Airwave Auctions Work. Not All Auctions Do

After decades of handing out virtually free licenses for the nation's airwaves, the federal government has wised up and started charging. The recent auctions of licenses for paging and interactive television raised an unexpected $833 million, and an auction for personal communications services could net over $10 billion.

Airwave auctions are doubly good: They ensure that the value of a slice of the spectrum is captured by the public rather than the winner at a hearing or lottery. They also speed wireless services to the public by putting licenses directly into the hands of the companies that intend to use them.

Ma rket mechanisms such as auctions won't work everywhere. Auctions, however, should be the rule for all future assignments of airwaves, including any new broadcasting spectrum. Broadcasters and sympathetic politicians want to retain the system of assigning free licenses to insiders and others with political clout. They argue that choice should not be sullied by financial considerations. That is absurd: People "buy" broadcast licenses by purchasing radio and TV stations.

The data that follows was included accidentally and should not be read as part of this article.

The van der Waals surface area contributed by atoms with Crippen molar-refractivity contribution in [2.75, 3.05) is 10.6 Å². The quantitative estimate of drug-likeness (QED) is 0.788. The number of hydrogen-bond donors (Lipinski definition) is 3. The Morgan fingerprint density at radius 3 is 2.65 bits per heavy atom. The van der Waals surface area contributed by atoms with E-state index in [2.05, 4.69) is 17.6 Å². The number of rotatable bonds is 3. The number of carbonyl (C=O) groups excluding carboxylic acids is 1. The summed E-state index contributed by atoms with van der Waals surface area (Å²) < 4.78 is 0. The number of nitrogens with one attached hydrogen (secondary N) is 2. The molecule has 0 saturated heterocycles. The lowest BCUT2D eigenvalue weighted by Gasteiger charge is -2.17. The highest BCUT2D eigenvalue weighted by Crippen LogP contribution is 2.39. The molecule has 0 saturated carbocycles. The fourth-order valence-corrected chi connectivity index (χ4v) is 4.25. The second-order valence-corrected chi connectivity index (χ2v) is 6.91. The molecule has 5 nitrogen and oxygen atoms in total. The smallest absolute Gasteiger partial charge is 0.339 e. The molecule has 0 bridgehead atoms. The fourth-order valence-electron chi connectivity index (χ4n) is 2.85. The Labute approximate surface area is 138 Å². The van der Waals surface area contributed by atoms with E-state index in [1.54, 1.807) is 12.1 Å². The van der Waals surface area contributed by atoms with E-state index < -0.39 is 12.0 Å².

The situation is more complex for tangible resources. Auctions work fine for oil drilling rights, of course. But market mechanisms have been less successful for rights to emit sulfur dioxide, a cause of acid rain. Here, the government allows polluting companies to trade credits. One problem: People downwind are not happy when an owner chooses to buy pollution credits rather than invest in a cleanup.

Entrenched interests also make it hard to reallocate fishing, grazing, and lumbering rights. Still, market mechanisms could help. They can hardly do worse than the current systems in which the extractors pay little for their rights.

Market mechanisms such as auctions won't fix every problem in allocating economic rights that derive from government. But they certainly deserve a prominent place in every policymaker's toolbox.

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